Body language plays an enormous part in this scene, as it does with most scenes in this book. I use it to dig tunnels into secondary characters’ heads, where close third person narration can’t go.
Here I drew from the weirdness of seeing my parents after long semesters at college. They’d have traded in their car or something, and for a second I wouldn’t recognize them. Watching your parents get gray hair makes all the papers and assignments you were stressing about seem really hollow. Bryce’s parents—as mine pointed out after reading the book—are eerily similar to my own. Not in appearance, but in mannerisms, and in the way they treat Bryce. I’m not sure if it was a conscious decision or not. I didn’t sit down and say, “I’m going to write my parents in here,” but I certainly didn’t stop myself when I noticed their habits coming out in Mike and Elizabeth. It’s a super emotional spot to put oneself in as a writer, but I think it’s only fair. If your characters are going through all this stuff, you’re not going to write it the best you can if you don’t make yourself vulnerable, too. And for the record, my parents are pretty used to popping up in my fiction by now, so no hard feelings!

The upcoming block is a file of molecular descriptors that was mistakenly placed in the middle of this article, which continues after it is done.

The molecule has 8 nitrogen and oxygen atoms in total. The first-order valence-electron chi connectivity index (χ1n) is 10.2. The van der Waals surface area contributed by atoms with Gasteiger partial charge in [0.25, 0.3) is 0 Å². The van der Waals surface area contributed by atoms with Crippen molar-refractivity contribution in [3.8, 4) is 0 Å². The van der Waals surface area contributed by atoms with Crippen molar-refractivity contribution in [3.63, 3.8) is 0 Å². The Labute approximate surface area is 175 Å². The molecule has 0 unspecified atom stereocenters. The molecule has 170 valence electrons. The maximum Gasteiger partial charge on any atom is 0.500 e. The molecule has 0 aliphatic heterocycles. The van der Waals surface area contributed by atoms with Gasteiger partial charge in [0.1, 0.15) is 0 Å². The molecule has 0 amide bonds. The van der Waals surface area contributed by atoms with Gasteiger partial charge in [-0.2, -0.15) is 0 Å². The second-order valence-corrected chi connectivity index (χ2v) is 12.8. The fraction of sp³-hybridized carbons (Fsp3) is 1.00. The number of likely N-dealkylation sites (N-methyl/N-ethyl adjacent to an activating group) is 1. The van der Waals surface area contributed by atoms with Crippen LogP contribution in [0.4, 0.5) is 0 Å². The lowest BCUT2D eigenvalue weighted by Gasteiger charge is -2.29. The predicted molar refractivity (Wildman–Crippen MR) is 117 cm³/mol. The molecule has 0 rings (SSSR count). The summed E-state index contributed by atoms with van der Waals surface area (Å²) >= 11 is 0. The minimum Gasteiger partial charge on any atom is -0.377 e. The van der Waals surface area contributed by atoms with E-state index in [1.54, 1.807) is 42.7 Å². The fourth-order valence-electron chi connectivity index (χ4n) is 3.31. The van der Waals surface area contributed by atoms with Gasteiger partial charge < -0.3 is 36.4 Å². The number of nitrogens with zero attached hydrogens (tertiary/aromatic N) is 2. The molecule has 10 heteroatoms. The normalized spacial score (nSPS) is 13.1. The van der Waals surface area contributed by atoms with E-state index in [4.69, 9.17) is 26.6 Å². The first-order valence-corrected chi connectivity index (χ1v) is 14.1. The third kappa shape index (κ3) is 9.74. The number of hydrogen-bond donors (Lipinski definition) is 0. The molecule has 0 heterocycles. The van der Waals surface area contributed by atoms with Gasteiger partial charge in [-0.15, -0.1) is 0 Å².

Bryce didn’t recognize her sister right away because their distance, as opposed to immediate closeness, sets up a parallel between them. Sydney is 17; Bryce feels 17. Bryce’s vague recognition gives the impression had they been in high school at the same time (not as sisters) they would have been like two ships passing in the night. They might have noticed each other in the hallway once or twice, but probably would have never spoken because they ran with different crowds. The implications of this relationship transfer to their home—what is supposed to be an intimate, domestic space—therefore building tension.
Here are my parents again. All loving couples disagree. I’m sure genetics will cause me to do the same “frustrated shake of the head” thing when/if I ever get hitched.
Oh, cigarettes. The cliché of all clichés. A character who smokes immediately becomes her cigarette, and perhaps the act of smoking itself. However, I think as long as a character has other things going on to shape her habit, they are an amazingly useful fictional tool. In Sydney, smoking is rebellion paired with self-indulgence and comfort, a slight death wish, and disregard for others. All wrapped up in a smoky smell. In real life, of course, cigarettes are terrible.
Somebody I know has a beautiful freckle like this. I can’t remember who, but it is actually me who likes to pretend it is an earring, not her.
The underwater simile develops Bryce’s psyche based on her experience, and travels in the larger metaphor of Bryce being drowned by her past, never really being able to get out of the water after she dove in that fateful day.
I remember laughing about that dramatic pause because I wrote the majority of this two years ago, when I was 22. In a funny way, the pause can almost be read like Bryce is disgusted or disappointed by being 22. She’s right. It was a pretty weird age.